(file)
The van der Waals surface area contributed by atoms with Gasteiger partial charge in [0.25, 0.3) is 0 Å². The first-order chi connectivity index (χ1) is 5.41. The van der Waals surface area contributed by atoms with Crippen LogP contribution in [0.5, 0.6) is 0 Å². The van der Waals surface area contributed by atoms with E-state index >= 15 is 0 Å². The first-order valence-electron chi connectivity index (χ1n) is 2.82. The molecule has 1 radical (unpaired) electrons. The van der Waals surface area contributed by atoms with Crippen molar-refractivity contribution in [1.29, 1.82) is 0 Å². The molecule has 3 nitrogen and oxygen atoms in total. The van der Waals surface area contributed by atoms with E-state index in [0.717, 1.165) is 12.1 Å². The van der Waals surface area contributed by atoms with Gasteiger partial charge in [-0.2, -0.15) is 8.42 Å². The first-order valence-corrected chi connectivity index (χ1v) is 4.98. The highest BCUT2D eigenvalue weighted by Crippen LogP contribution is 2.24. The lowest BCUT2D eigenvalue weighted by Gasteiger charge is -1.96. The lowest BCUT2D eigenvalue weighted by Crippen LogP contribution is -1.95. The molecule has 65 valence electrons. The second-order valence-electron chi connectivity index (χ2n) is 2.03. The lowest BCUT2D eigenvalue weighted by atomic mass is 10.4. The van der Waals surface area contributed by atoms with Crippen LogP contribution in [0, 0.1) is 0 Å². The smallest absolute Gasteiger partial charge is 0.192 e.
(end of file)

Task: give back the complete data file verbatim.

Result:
The van der Waals surface area contributed by atoms with Gasteiger partial charge in [0.25, 0.3) is 0 Å². The first-order chi connectivity index (χ1) is 5.41. The van der Waals surface area contributed by atoms with Crippen LogP contribution in [0.5, 0.6) is 0 Å². The van der Waals surface area contributed by atoms with E-state index >= 15 is 0 Å². The first-order valence-electron chi connectivity index (χ1n) is 2.82. The molecule has 1 radical (unpaired) electrons. The van der Waals surface area contributed by atoms with Crippen molar-refractivity contribution in [1.29, 1.82) is 0 Å². The molecule has 3 nitrogen and oxygen atoms in total. The van der Waals surface area contributed by atoms with E-state index in [0.717, 1.165) is 12.1 Å². The van der Waals surface area contributed by atoms with Gasteiger partial charge in [-0.2, -0.15) is 8.42 Å². The first-order valence-corrected chi connectivity index (χ1v) is 4.98. The highest BCUT2D eigenvalue weighted by Crippen LogP contribution is 2.24. The lowest BCUT2D eigenvalue weighted by Gasteiger charge is -1.96. The lowest BCUT2D eigenvalue weighted by Crippen LogP contribution is -1.95. The molecule has 65 valence electrons. The second-order valence-electron chi connectivity index (χ2n) is 2.03. The lowest BCUT2D eigenvalue weighted by atomic mass is 10.4. The van der Waals surface area contributed by atoms with Crippen LogP contribution in [0, 0.1) is 0 Å². The smallest absolute Gasteiger partial charge is 0.192 e.